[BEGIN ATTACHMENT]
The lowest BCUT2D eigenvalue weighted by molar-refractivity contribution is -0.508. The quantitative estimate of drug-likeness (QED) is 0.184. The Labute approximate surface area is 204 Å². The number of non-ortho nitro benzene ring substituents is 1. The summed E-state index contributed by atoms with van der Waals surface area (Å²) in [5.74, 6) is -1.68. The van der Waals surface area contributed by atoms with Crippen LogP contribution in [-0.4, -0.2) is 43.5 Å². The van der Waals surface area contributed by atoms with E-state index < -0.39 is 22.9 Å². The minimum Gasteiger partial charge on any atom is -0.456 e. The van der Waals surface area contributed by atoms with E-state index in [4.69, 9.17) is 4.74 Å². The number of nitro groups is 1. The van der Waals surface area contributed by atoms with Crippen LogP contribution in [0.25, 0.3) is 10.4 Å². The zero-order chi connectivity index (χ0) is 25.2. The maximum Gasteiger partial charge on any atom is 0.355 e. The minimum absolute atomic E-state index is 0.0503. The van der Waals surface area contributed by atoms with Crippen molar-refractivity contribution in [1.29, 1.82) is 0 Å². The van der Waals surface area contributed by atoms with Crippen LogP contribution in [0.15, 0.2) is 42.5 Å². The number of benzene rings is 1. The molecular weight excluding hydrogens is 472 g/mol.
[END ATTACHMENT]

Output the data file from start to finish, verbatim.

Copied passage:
The lowest BCUT2D eigenvalue weighted by molar-refractivity contribution is -0.508. The quantitative estimate of drug-likeness (QED) is 0.184. The Labute approximate surface area is 204 Å². The number of non-ortho nitro benzene ring substituents is 1. The summed E-state index contributed by atoms with van der Waals surface area (Å²) in [5.74, 6) is -1.68. The van der Waals surface area contributed by atoms with Crippen LogP contribution in [-0.4, -0.2) is 43.5 Å². The van der Waals surface area contributed by atoms with E-state index < -0.39 is 22.9 Å². The minimum Gasteiger partial charge on any atom is -0.456 e. The van der Waals surface area contributed by atoms with E-state index in [4.69, 9.17) is 4.74 Å². The number of nitro groups is 1. The van der Waals surface area contributed by atoms with Crippen LogP contribution in [0.25, 0.3) is 10.4 Å². The zero-order chi connectivity index (χ0) is 25.2. The maximum Gasteiger partial charge on any atom is 0.355 e. The minimum absolute atomic E-state index is 0.0503. The van der Waals surface area contributed by atoms with Crippen molar-refractivity contribution in [1.29, 1.82) is 0 Å². The van der Waals surface area contributed by atoms with Crippen LogP contribution in [0.15, 0.2) is 42.5 Å². The number of benzene rings is 1. The molecular weight excluding hydrogens is 472 g/mol.